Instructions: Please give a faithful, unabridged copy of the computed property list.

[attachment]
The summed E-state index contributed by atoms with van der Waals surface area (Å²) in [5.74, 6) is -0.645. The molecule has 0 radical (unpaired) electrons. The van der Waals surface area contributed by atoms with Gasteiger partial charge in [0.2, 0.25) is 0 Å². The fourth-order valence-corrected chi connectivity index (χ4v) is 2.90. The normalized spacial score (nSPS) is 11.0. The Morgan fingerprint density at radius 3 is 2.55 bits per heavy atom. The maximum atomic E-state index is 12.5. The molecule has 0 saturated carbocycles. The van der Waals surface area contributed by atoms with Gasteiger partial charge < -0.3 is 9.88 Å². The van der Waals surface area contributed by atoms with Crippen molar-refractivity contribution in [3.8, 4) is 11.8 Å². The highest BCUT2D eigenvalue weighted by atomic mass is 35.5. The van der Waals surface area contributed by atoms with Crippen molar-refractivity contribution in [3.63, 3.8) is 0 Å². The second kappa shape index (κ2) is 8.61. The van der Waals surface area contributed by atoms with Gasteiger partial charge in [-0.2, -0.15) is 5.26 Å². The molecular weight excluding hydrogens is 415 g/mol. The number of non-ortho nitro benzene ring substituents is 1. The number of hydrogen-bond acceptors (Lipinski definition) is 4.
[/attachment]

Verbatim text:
The summed E-state index contributed by atoms with van der Waals surface area (Å²) in [5.74, 6) is -0.645. The molecule has 0 radical (unpaired) electrons. The van der Waals surface area contributed by atoms with Gasteiger partial charge in [0.2, 0.25) is 0 Å². The fourth-order valence-corrected chi connectivity index (χ4v) is 2.90. The normalized spacial score (nSPS) is 11.0. The Morgan fingerprint density at radius 3 is 2.55 bits per heavy atom. The maximum atomic E-state index is 12.5. The molecule has 0 saturated carbocycles. The van der Waals surface area contributed by atoms with Gasteiger partial charge < -0.3 is 9.88 Å². The van der Waals surface area contributed by atoms with Crippen molar-refractivity contribution in [3.8, 4) is 11.8 Å². The highest BCUT2D eigenvalue weighted by atomic mass is 35.5. The van der Waals surface area contributed by atoms with Crippen molar-refractivity contribution in [3.63, 3.8) is 0 Å². The second kappa shape index (κ2) is 8.61. The van der Waals surface area contributed by atoms with Gasteiger partial charge in [-0.2, -0.15) is 5.26 Å². The molecular weight excluding hydrogens is 415 g/mol. The number of non-ortho nitro benzene ring substituents is 1. The number of hydrogen-bond acceptors (Lipinski definition) is 4.